Jennifer Rubell blew in from New York City today to install her work “Legacy” for the Nasher Museum’s 2010 Benefit Gala on Saturday, November 13. It will be on view for about a week.
Jennifer, who lives and works in New York, has made a name for herself with installations of food and drink for major art world events.
People are still talking about her Pop Art breakfast creation at Art Basel Miami Beach in 2008: A mountain of bananas, grocery store’s worth of cereal boxes and lineup of white Mr. Coffee machines. The unexpected breakfast put us in the right state of mind for contemporary art. (It took place at the Rubell Family Collection, the contemporary art collection she shares with her parents and brother Jason Rubell, a member of the Nasher Museum’s Board of Advisors.)
Here’s video by art critic Jerry Saltz about Jennifer’s installation at the Brooklyn Museum gala.
At the Nasher Museum, Jennifer created “Legacy” as a site-specific installation for the gala. Nearly 200 pounds of gold-covered dark chocolate coins fill three burlap sacks, symbols of the tobacco industry. Rather than critique big tobacco, Jennifer seeks to engage the viewer in an act which mimics the original funding of Duke University. “Legacy” is the first in a series of installations with food or drink which explore the funding of art institutions. The installation engages all five senses in an art museum setting that rarely involves taste or smell. Visitors are invited to take a piece of chocolate.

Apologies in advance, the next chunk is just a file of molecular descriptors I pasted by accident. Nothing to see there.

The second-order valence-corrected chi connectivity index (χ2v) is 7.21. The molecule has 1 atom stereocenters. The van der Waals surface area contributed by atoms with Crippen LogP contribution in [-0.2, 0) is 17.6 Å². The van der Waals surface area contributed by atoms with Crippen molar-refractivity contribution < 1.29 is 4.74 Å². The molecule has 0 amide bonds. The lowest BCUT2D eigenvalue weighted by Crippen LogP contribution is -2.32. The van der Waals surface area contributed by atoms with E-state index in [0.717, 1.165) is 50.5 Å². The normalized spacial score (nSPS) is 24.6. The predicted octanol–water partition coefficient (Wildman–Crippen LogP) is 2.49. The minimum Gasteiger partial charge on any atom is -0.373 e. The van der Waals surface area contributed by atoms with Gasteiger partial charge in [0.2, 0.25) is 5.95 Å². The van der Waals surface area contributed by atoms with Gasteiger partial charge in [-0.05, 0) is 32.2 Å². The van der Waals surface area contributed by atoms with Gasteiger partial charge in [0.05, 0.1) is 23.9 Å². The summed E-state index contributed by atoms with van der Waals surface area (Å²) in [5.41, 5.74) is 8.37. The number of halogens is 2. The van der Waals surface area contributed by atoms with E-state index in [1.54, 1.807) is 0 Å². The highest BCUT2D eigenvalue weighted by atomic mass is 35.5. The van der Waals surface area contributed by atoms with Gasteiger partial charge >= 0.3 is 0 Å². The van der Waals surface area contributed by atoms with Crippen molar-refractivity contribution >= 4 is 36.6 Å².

IMAGE: Jennifer Rubell prepares to install “Legacy” in the Nasher Museum’s Mary D.B.T. Semans Great Hall. Photo by Wendy Hower Livingston.